100% renewable targets will require power storage to manage flows on the net
Electrolysers utilise these intermittent power flows to produce H2 gas from water
H2 gas can be stored in large quantities underground and transported via existing gas pipelines
H2 vehicles recharge faster and are more durable than battery powered transport
Growing H2 demand in industrial processes will reduce costs and increase supply

The EHA together with other European sustainable energy organisations, like the Renewables Grid Initiative,  are joining forces to inform the new EU Parliament on current status of clean distributed generation and sustainable network development this autumn. New MEP have started their activities last week in Strasbourg and the president and vice presidents of the most important committees have been elected. The EHA is mapping MEP according to country and interest to inform EHA national association members on who could become instrumental in supporting the role of hydrogen in different policy dossiers. One of the more important dossiers is the Climate and Energy 2030 Communication COM 2014/15 in which the  EU Commission presents its 2030 framework for Climate and Energy policies in which it propose to abandon targets for renewable energy or greenhouse gas intensity of transport energy after 2020. This creates a gap in the suite of policies available to decarbonise transport and will slow down progress and drive up costs. In addition, by abandoning a harmonised EU approach, the Commission could undermine investment certainty for those companies developing next-generation transport energy and fuels. A joint letter of several EU organisations headed by Transport and Environment is preparing a joint letter that the EHA has been asked to co-sign. The letter proposes that EU clean fuel policy should not rely on including Transport in the EU Emission Trading System and abide to the following principles:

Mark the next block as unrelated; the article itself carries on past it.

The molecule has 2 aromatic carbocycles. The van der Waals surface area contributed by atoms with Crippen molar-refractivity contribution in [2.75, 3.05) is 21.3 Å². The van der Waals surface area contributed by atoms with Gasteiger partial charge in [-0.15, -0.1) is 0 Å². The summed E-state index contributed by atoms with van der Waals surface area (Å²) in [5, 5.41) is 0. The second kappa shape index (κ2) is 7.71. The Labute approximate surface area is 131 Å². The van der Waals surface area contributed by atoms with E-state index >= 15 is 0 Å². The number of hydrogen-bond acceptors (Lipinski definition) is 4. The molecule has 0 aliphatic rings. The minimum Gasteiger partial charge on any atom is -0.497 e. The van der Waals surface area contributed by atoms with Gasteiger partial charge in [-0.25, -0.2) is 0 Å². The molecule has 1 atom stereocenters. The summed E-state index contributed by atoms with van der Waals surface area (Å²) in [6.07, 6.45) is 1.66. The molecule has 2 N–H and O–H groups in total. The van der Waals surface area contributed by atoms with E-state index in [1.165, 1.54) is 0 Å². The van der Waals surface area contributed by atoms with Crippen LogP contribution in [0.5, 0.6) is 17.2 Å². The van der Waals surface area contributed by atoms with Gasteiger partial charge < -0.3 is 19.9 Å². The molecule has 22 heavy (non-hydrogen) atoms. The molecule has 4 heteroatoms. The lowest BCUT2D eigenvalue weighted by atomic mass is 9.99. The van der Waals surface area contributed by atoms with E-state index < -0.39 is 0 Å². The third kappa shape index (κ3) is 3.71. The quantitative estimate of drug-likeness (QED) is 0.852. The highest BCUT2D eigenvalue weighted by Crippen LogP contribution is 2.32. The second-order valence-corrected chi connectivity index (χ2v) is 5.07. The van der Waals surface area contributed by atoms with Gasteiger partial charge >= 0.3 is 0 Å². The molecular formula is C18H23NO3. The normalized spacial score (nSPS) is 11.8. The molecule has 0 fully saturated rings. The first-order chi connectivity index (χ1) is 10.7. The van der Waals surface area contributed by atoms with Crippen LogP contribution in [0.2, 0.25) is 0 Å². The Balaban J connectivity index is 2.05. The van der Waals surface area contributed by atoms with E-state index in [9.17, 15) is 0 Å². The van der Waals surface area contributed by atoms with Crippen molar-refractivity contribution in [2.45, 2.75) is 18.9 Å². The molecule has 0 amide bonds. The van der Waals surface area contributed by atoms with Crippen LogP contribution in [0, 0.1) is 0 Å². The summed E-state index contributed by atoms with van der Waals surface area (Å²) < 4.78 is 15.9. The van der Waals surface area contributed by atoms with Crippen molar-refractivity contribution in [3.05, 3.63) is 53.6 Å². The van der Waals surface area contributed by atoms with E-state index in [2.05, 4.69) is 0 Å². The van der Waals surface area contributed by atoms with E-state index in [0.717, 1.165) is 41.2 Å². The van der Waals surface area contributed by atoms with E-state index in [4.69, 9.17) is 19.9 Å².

1. Stimulate fuels and energy with the highest carbon savings from strictly sustainable sources rather than just encouraging supply of large quantities. This approach has to include correct lifecycle carbon accounting of energy used in transport.

2. Provide sufficient long-term stability to stimulate the development of new technologies that contribute to environmental protection, growth, jobs and energy security

3. Be as uniform as possible as regards requirements to the supply chain, while respecting the circumstances of individual member states. A change in legal form from a transport fuel directive towards a regulation could be one way of achieving this objective.

At the last EHA AGM on June 25, the impact on the use of hydrogen as a transport fuel of the review Fuel Quality Directive was discussed. Under article 7a the EU is expected to calculate fuels’ emissions intensity on a lifecycle basis, starting from when fuels are extracted up to their exhaust from vehicle tailpipes. Although the directive has existed for nearly five years – and is used to calculate biofuels’ overall emissions – it has never been used to regulate fossil fuels a member states can’t agree on a methodology for calculating lifecycle emissions.